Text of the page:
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Grand Mufti issues fatwa against girls’ band, Omar
Tribune News Service

Srinagar, February 3
Leading religious scholar of Jammu and Kashmir, Grand Mufti Mohammad Bashiruddin, on Sunday issued fatwa against the region’s only all-girls rock band run by the teenage girls and against Chief Minister Omar Abdullah for extending support to them.

The Grand Mufti termed the three teenage girls, who formed the rock band, ‘non serious’, saying such an approach leads to ‘gang rape’. “Shameful incidents like gang rapes, that happened in Hindustan recently, are a result of all this. It happens when women are given freedom to roam around, sing and dance,” Bashiruddin told The Tribune.

The fatwa — an advisory by an Islamic scholar, who has knowledge of theology, religious jurisprudence and law — has been issued by the “Supreme Court of Islamic Shariat” headed by Bashiruddin.

The Grand Mufti asked the girls not to get impressed with support from the political leadership. Bashiruddin also criticised Chief Minister Omar Abdullah for extending solidarity with the teenage girls, terming it as “unnecessary support”. “It will be unfortunate if our society leaves the right path and gets entangled in musical instruments,” the fatwa read.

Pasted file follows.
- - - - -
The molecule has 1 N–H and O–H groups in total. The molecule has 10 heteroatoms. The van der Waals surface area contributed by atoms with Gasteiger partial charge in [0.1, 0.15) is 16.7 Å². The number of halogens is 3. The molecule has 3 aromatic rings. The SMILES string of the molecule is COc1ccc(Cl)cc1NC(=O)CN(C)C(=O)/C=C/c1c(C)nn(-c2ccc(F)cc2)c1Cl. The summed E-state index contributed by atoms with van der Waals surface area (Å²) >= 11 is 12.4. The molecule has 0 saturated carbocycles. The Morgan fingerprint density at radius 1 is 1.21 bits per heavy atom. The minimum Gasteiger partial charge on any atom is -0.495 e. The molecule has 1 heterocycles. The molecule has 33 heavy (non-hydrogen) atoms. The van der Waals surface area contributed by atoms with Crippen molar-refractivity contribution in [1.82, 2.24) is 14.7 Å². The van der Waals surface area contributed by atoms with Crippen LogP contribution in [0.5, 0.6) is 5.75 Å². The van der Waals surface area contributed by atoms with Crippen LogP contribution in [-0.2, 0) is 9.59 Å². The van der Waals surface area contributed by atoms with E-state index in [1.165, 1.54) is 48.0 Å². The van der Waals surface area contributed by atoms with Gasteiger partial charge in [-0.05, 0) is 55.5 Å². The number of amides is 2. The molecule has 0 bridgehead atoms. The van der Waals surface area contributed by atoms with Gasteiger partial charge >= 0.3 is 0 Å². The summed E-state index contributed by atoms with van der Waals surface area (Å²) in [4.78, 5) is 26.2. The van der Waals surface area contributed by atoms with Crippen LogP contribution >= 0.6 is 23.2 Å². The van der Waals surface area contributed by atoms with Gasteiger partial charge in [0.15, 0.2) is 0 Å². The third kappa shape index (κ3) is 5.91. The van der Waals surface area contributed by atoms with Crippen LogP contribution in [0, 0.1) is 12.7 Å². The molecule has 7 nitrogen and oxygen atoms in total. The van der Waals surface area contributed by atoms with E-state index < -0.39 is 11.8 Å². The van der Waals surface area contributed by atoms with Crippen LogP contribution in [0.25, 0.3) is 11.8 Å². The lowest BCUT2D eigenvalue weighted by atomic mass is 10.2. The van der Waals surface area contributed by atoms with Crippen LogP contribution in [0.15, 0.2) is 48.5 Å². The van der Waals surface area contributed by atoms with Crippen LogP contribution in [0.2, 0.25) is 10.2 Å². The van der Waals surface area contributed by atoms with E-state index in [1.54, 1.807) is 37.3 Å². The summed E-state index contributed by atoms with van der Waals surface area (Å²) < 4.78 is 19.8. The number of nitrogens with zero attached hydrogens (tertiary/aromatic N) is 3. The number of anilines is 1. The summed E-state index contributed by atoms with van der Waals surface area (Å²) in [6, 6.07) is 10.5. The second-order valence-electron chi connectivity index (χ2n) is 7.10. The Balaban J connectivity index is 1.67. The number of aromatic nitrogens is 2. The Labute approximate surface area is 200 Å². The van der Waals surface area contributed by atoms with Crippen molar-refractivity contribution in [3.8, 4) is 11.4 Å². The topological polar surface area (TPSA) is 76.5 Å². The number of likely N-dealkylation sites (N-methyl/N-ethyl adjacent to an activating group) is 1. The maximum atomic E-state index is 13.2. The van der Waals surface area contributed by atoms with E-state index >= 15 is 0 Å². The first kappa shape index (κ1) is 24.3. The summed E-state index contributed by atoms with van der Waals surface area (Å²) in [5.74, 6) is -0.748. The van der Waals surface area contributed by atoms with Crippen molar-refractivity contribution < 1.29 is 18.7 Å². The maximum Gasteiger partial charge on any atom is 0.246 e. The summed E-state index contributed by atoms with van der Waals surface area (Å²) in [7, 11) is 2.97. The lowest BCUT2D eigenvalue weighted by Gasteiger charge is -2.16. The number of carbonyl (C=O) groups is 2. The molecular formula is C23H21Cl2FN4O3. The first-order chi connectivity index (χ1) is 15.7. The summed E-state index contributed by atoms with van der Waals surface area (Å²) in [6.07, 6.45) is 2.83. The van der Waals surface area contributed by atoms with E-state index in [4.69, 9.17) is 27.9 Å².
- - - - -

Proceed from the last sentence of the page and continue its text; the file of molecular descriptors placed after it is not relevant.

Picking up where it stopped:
Omar had yesterday extended support to the rock band after it emerged that the teenage girls have decided to shut their band following a barrage of abuses targeting them and their families.

The girls’ band had come to limelight last December when the three 16-year-old girls made their first and the last public performance at the “Battle of Bands” competition here, where they battled against other bands consisting of boys.

Referring to the girls’ band, Bashiruddin said, “Such non-serious acts are the first steps towards national disaster”. Criticism also poured in from the hardline separatists led by Syed Ali Geelani, who termed the support extended by the Chief Minister to the rock band as “tragic and surprising”. “There are some values (which) a citizen has to adopt to safeguard the ethical, moral and religious traditions. Kashmir being a sacred place of saintly persons, there is no room to nourish western culture and immoral values,” hardline Hurriyat’s spokesman Ayaz Akbar said.

Though it distanced itself from the threats issued against the rock band, Hurriyat said parents of these girls should have ‘rectified’ their behaviour. “No noble family will allow their girls to choose dancing as a profession which is a thing of pleasure for strangers,” Hurriyat spokesman said.

Less said the better: Omar

On Twitter, Omar Abdullah responded to the fatwa by saying: “Given the importance people attach to the fatwas of the Grand Mufti, less said the better.” However, moments later, Omar deleted the comment. Instead, he updated a weather warning, saying: “More snow around the corner. Let’s see what happens to the electricity this time around.”





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